This randomized clinical trial compares centrally assisted collaborative telecare with usual integrated care for military-related posttraumatic stress disorder and depression.

  • Association of Religious Service Attendance With Mortality Among Women

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    JAMA Intern Med. 2016; 176(6):777-785. doi: 10.1001/jamainternmed.2016.1615

    This prospective study uses data from the Nurses’ Health Study to evaluate associations between attendance at religious services and mortality in women.

  • JAMA Internal Medicine June 1, 2016

    Figure 2: Illustration of Interaction Effects

    Estimated changes in the end points for the ad libitum (AL) group are represented by solid circles. Estimated change in the end points for the calorie restriction (CR) group are represented by open circles. Illustrations of a body mass index × treatment × time interaction (A and B) and a sex × treatment interaction (C and D) for the Profile of Mood States (POMS) depression subscale are provided. In addition, a sex × treatment interaction on the sexual arousal subscale of the Derogatis Interview for Sexual Function–Self-report is illustrated (E and F). Error bars indicate SE.aSignificant differences between the AL and CR groups are denoted at the specified time point, with P = .005 for the difference between the AL and CR overweight participants at month 24 on the POMS depression scale; P = .03 and P = .02 for the difference between the AL and CR men on the POMS depression scale at months 6 and 12, respectively; and P = .04 for the difference between the AL and CR men at month 12 on the sexual arousal scale.
  • Smartphone-Based Conversational Agents and Responses to Questions About Mental Health, Interpersonal Violence, and Physical Health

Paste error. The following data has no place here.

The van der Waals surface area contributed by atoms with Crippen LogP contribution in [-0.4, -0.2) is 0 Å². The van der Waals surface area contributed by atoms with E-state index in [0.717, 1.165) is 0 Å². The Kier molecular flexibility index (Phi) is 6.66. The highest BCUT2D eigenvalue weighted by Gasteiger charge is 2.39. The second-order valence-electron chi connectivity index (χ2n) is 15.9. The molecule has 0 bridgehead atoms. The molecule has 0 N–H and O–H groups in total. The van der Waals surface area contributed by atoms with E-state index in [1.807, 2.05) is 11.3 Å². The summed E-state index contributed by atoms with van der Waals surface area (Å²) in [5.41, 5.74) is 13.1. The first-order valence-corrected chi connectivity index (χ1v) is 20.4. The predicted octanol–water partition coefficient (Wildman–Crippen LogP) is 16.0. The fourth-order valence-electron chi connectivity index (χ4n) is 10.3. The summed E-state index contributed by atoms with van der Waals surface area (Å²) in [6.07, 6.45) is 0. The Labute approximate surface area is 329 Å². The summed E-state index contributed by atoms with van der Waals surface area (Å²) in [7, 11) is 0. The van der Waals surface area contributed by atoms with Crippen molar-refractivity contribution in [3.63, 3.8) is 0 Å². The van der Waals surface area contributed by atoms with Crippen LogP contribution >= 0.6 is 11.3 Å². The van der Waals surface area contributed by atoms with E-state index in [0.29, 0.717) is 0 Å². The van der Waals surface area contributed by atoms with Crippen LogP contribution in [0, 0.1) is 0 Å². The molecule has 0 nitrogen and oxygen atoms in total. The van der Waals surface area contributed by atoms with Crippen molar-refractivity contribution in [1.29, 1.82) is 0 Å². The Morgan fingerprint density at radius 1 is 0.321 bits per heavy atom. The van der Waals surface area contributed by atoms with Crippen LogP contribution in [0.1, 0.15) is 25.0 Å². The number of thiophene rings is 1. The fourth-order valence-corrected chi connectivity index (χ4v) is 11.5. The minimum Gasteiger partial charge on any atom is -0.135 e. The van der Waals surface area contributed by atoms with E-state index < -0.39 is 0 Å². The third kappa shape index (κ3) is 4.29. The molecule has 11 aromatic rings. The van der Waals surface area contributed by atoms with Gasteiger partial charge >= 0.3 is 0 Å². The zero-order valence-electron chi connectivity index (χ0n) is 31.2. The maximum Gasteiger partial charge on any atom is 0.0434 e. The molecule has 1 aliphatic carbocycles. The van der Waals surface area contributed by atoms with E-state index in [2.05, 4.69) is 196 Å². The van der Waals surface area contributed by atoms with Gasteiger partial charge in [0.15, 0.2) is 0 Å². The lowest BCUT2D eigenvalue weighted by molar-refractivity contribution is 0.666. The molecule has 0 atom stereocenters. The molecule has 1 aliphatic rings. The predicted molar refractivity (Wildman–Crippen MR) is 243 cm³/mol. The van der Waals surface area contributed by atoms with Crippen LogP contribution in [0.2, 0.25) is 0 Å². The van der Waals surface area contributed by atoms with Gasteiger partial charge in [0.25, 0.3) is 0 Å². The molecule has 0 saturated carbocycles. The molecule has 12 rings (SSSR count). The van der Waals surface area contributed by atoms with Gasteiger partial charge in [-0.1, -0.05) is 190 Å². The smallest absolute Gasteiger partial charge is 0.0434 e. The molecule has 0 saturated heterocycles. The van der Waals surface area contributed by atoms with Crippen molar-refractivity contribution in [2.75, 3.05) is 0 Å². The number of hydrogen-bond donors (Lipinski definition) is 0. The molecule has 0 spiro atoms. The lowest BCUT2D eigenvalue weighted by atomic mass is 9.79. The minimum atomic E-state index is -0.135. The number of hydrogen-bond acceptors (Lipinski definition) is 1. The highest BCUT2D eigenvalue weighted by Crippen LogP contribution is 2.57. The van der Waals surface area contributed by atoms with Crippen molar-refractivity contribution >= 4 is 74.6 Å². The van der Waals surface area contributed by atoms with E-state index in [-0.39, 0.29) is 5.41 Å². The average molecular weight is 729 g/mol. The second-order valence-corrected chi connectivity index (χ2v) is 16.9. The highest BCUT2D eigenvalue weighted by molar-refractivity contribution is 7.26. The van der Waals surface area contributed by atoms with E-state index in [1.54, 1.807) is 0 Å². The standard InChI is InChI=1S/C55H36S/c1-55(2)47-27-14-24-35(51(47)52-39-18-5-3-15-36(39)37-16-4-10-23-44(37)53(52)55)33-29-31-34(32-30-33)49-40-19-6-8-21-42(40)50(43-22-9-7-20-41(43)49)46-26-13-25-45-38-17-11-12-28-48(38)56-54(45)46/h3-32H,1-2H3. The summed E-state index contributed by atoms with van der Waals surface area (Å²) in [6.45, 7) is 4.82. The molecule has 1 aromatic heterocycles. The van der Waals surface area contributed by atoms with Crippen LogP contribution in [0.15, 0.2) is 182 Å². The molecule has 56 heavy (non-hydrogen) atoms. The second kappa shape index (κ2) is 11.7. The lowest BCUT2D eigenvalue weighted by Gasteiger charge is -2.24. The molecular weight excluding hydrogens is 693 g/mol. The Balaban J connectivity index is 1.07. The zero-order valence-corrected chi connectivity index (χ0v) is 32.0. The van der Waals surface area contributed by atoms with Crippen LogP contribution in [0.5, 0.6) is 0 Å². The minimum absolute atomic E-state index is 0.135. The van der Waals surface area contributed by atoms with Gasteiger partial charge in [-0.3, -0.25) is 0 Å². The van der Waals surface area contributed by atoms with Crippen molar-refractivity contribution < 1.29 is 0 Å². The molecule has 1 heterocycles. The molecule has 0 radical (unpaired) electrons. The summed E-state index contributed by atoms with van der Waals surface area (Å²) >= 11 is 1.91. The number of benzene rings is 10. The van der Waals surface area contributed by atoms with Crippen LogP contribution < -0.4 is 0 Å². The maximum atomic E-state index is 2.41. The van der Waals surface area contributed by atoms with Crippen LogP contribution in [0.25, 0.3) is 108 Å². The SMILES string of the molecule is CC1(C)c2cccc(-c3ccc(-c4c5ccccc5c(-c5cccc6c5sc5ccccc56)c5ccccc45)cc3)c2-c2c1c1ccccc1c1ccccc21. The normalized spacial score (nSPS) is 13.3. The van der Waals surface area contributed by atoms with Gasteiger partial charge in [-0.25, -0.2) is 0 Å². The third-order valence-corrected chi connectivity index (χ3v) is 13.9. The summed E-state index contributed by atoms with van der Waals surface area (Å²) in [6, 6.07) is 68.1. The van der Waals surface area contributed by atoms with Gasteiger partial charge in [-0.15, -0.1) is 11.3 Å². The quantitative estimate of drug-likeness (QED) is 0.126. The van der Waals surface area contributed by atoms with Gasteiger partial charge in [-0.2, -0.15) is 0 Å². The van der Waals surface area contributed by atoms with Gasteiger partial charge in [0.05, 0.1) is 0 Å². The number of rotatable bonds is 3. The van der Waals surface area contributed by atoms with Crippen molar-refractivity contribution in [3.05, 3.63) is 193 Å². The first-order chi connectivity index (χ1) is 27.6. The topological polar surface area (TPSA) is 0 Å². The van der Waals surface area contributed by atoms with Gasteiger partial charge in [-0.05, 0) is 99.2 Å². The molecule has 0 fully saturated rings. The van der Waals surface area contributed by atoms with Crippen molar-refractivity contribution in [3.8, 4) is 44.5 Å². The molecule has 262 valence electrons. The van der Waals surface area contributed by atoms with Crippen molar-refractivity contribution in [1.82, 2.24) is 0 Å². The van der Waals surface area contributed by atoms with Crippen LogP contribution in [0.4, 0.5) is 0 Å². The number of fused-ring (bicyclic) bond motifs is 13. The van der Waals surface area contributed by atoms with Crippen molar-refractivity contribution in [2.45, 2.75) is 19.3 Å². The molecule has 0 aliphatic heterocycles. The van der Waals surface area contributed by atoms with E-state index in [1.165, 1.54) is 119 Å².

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    JAMA Intern Med. 2016; 176(5):619-625. doi: 10.1001/jamainternmed.2016.0400

    This cross-sectional study examines how smartphone-based, computer programed conversational agents respond to questions about mental health, interpersonal violence, and physical health.

  • Effectiveness and Value of Integrating Behavioral Health Into Primary Care

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    JAMA Intern Med. 2016; 176(5):691-692. doi: 10.1001/jamainternmed.2016.0804

    This Evidence to Practice review assesses the comparative effectiveness, cost-effectiveness, and budget implications of integrating behavioral health services into primary care settings compared with usual care.

  • JAMA Internal Medicine April 1, 2016

    Figure 2: Changes in Depressive Symptoms, Stress, and Weight Concerns Over Time for the STARTS and SUPPORT Interventions

    The CES-D Scale ranges from 0 to 60, the PSS ranges from 0 to 56, and Weight Concerns and Weight Self-efficacy range from 1 to 10. Women in STARTS reported significantly decreased weight concerns than women in SUPPORT at the 24-week assessment. The 2 intervention groups did not differ in weight concerns at any other assessment point. CES-D indicates Center for Epidemiologic Studies Depression; PSS, Perceived Stress Scale; STARTS, Strategies to Avoid Returning to Smoking; and SUPPORT, a supportive, time and attention–controlled comparison.
  • Preventing Postpartum Smoking Relapse: A Randomized Clinical Trial

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    JAMA Intern Med. 2016; 176(4):443-452. doi: 10.1001/jamainternmed.2016.0248